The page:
Journal Full of Joy

Journal Full of Joy April 22, 2015

Of the reading of journals, there is no end, and yet much reading of them is a weariness.  

-Ecclesiastes 12:12, MAV*

In every vocation, some tasks bring joy while others seem like… work.  For academics, keeping up with the latest scholarship in your field is a must.  And yet sometimes the task feels like impossible work.  At times, the pile of journals at the corner of your desk mocks you, challenging your scholarly worth even as the thought of reading them seems an impossible obligatory task.  Even the best journals seem, at times, to be full of articles you must read.  Not so with Fides et Historia.

For me at least, the arrival of Fides et Historia, the journal of the Conference on Faith and History, always brings joy.  Under the editorial leadership of Donald Yerxa, each issue contains several solidly-researched, well-written, full-length articles of interest.  Roundtable discussions of various topics of relevance to historians with Christian convictions accompany them.  Essays, long reviews, and a solid book review section (edited by Bradley Gundlach) round out the journal, which is published twice a year.

Fides et HistoriaI received the latest issue of Fides et Historia about a week ago.  It contains worthy articles by Gary Scott Smith (“Changing Conceptions of Hell in Gilded Age America”) and Lawrence J. McAndrews (“Before Roe: Catholics, Nixon, and the Changing Politics of Birth Control”), a round table on The Bebbington Quadrilateral, and a second roundtable, whose appearance surprised me.  It surprised me because in the midst of a helter-skelter season of life, I had completely forgotten about the roundtable that I had arranged on fellow Anxious Bench blogger David Swartz‘s Moral Minority: The Evangelical Left In an Age of Conservatism.  Originally organized as a session for the 2013 meeting of the Evangelical Theological Society, it deserves attention because of the eclectic mix of historians who engage David’s work.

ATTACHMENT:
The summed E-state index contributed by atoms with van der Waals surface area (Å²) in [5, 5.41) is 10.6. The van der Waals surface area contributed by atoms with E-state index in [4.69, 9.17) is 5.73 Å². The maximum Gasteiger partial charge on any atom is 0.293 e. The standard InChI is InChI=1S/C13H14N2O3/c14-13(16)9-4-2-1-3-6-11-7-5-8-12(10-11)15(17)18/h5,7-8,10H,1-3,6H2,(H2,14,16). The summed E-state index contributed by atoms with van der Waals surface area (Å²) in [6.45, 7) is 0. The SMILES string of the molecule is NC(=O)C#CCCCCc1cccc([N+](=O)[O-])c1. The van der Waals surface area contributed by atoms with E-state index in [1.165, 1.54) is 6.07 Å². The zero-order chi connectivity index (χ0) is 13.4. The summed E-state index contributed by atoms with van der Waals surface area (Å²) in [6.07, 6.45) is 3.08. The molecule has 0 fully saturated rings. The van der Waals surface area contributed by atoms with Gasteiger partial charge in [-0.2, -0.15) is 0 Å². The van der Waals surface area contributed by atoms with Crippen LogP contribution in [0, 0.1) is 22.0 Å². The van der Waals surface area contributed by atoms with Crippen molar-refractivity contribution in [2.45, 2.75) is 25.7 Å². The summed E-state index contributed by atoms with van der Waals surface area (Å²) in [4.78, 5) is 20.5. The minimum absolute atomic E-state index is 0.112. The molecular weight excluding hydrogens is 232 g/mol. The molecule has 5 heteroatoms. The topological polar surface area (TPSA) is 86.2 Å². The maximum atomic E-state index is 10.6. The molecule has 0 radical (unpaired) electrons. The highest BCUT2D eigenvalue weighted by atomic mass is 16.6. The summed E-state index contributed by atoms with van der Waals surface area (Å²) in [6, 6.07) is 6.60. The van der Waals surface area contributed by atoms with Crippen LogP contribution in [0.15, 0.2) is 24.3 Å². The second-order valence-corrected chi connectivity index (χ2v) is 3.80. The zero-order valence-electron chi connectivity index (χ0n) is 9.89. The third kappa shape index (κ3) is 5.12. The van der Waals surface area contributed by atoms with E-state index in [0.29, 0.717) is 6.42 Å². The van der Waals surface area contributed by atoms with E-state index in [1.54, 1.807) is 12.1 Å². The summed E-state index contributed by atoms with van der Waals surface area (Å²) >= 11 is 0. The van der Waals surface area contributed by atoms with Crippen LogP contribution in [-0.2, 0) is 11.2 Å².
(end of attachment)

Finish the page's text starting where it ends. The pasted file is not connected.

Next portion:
In the roundtable, the venerable Richard Pierard provides personal reflections on “Why the Moral Minority Could Not Become a Majority.”  Weaving scholarship together with autobiography, Pierard’s contribution sparks interest in a manner that only a participant-observer can.  Next, Chris Gehrz of Bethel University tells why the most important chapter in Swartz’s book is the one that has the least to do with North America.  Along the way, he briefly familiarizes readers with the field of international history, pointing out its value for study of the history of evangelicalism–a subject too often myopically focused on the United States.  Owen Strachan of the Southern Baptist Theological Seminary follows Gehrz’s article with one comparing the cultural engagement of the evangelical left with that of Strachan’s area of expertise–the neo-evangelical movement–raising important issues related to evangelical identity. In response, Swartz wraps up the roundtable with his characteristic graciousness and insightfulness.

If you have any interest in religion and politics or evangelical history, I would encourage you to pick up the latest copy of Fides et Historia and read the roundtable.  If you are a Christian historian or simply interested in “the relationship between Christian faith and history,” I would urge you to join the Conference on Faith and History so that you can receive the journal regularly.  It is money well spent.

*Mullin Academic Version (MAV).

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  • John Turner

    I entirely relate, both to the mocking stacks of other journals and the value of Fides.